In order to spectroscopically evaluate , , and per an absorbed photon, we need the absolute intensity of the PIA per unit densities of , , and . The absolute intensity of the PIA due to is easily evaluated by the electrochemical differential absorption spectroscopy [61]. Figure 6 shows examples of the electrochemical differential spectra (). The shoulder-like structure in spectrum [Figure 7(a)] of rr-P3HT neat film is analogous to the PIA spectrum of rr-P3HT/PCBM blend film. Similarly, the broad peak structure in spectrum [Figure 7(b)] of the PTB7 neat film is analogous to the PIA spectrum of the PTB7/PC71BM blend film. The absolute intensity of the PIA can be evaluated from spectrum of PTB7 neat film with considering the electrochemically doped carrier number per unit area. Concerning (), it is reasonable to assume that one absorbed photon creates one () in the donor (acceptor) neat film. Then, the absolute intensity was evaluated from ΔOD spectrum of PTB7 (PC71BM) neat film with considering the absorption photon number per unit area.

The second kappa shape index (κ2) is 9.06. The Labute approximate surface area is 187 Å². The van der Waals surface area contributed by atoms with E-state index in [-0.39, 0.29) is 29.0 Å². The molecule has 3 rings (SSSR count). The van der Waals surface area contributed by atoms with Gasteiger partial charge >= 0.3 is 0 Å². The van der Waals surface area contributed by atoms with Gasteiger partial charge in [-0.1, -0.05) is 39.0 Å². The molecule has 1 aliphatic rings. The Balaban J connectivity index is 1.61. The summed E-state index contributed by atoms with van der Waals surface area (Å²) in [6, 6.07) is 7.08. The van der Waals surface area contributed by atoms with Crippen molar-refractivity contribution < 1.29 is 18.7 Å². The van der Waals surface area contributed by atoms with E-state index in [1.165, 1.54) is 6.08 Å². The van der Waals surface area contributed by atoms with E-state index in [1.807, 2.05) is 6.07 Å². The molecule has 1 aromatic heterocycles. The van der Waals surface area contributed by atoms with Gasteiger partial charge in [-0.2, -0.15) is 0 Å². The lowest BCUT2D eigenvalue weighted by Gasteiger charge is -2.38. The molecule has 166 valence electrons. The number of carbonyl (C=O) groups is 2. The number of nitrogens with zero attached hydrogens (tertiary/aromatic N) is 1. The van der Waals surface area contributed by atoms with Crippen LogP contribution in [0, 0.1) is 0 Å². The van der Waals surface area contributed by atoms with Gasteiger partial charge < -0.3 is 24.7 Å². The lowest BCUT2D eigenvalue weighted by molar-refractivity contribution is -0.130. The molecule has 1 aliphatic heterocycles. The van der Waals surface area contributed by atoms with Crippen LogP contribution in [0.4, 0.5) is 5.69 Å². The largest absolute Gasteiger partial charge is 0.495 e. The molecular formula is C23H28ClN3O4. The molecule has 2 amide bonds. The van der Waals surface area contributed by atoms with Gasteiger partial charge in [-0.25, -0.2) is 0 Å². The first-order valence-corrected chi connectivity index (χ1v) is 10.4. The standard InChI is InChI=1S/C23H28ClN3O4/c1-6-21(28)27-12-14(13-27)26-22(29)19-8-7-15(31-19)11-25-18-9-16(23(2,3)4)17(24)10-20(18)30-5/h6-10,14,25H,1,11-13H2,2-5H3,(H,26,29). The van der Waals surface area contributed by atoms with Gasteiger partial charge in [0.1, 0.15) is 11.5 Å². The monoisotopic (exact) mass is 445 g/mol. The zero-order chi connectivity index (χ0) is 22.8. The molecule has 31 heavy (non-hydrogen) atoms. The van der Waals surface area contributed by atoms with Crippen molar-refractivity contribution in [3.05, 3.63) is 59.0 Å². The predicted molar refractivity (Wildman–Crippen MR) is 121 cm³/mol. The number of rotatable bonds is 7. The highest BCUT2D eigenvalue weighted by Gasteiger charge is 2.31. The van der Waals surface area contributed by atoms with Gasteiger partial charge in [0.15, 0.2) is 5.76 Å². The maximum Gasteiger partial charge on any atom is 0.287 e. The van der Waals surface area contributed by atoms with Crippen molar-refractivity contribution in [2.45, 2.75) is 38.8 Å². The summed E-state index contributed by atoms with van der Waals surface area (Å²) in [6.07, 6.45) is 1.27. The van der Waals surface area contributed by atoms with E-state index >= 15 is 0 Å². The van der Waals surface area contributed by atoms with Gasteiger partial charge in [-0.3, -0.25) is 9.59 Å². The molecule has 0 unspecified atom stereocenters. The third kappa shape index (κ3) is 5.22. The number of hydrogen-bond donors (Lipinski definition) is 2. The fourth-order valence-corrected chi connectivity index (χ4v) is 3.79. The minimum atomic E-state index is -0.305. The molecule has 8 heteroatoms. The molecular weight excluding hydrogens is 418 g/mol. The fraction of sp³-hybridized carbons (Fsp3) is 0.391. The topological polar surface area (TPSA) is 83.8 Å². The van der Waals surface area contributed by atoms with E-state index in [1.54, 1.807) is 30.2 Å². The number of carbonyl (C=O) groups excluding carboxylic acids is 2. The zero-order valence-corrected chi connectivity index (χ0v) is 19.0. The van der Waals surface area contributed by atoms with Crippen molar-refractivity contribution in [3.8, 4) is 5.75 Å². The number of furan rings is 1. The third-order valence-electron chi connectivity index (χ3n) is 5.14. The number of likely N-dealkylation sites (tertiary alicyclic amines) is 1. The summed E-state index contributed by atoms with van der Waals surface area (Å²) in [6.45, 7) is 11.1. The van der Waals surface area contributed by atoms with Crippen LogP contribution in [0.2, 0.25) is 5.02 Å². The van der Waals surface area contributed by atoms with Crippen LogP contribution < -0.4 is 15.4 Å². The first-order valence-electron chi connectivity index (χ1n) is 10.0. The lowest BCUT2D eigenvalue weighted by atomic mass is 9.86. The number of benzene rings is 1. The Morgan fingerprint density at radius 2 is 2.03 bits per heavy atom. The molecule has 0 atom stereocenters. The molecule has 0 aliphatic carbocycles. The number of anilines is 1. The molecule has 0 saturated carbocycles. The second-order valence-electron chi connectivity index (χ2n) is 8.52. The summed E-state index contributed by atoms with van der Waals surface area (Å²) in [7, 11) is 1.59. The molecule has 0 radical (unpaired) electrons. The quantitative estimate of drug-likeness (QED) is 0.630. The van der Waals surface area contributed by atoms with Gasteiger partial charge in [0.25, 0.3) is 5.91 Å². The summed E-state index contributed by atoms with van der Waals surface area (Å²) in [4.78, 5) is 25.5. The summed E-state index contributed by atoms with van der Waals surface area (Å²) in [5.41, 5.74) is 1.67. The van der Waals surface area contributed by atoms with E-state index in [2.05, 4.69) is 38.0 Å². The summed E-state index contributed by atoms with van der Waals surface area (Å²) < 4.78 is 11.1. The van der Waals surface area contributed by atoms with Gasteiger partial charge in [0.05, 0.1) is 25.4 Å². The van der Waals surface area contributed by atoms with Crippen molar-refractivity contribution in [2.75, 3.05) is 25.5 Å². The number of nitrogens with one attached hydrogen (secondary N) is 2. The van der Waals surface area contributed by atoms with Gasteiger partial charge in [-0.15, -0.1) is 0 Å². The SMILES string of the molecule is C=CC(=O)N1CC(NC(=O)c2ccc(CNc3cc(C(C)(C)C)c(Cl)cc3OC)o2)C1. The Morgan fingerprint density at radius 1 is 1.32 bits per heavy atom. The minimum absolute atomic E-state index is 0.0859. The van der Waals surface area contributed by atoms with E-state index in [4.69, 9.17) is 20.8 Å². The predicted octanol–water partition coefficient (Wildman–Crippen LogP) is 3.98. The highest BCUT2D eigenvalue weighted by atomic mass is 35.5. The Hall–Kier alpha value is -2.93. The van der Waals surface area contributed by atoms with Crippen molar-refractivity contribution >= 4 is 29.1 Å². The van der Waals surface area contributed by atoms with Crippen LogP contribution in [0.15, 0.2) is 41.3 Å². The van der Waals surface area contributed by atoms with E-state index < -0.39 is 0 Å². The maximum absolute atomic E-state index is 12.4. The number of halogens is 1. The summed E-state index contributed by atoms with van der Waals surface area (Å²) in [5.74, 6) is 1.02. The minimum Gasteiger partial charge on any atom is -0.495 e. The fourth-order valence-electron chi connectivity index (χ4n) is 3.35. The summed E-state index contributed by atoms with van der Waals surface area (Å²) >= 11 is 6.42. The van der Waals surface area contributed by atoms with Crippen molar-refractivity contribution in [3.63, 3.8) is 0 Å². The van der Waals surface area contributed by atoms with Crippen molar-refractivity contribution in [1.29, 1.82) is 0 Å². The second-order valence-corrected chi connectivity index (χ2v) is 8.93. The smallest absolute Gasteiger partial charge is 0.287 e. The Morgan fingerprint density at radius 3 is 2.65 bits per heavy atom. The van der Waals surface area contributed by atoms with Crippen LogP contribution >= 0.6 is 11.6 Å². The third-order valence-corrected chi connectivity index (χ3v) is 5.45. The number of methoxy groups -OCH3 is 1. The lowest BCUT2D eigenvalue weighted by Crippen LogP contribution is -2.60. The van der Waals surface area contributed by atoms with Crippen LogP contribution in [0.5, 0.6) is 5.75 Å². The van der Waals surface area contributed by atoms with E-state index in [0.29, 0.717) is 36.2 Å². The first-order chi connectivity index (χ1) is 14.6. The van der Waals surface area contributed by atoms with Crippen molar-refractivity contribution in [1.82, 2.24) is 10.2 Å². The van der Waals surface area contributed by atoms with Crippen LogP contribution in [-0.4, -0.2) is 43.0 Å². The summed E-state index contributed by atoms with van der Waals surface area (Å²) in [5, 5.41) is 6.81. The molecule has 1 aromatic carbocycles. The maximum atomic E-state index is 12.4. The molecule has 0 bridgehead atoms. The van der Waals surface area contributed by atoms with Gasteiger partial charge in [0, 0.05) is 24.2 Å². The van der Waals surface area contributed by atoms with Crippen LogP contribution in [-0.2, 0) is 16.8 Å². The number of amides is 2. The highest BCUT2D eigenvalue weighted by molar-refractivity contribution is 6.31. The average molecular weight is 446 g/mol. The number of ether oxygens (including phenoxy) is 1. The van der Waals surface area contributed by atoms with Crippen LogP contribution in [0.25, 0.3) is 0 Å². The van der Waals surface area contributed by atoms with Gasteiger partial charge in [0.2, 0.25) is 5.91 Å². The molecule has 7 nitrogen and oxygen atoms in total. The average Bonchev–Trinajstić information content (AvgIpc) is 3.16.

3.3. Carrier Formation Dynamics

Figure 8 shows , , and per an absorbed photon in PTB7/PC71BM blend film against . The solid curves are results of least-squares fittings with exponential functions. The carrier formation time ( = 0.3 ps) is very fast. Fast is ascribed to the molecular mixing [77] as well as the nanosize domain structure [76] of the BHJ. Here, we emphasized that the excitation pulse at 400 mn was dominantly absorbed by the acceptor fullerene, not by PTB7 [see upper panels of Figures 5(a) and 5(b)]. Consequently, the photoexcitation only creates . It is interesting that exciton decay time ( = 1.5 ps) is much slower than . This indicates that the late decay component of does not contribute to the carrier formation process.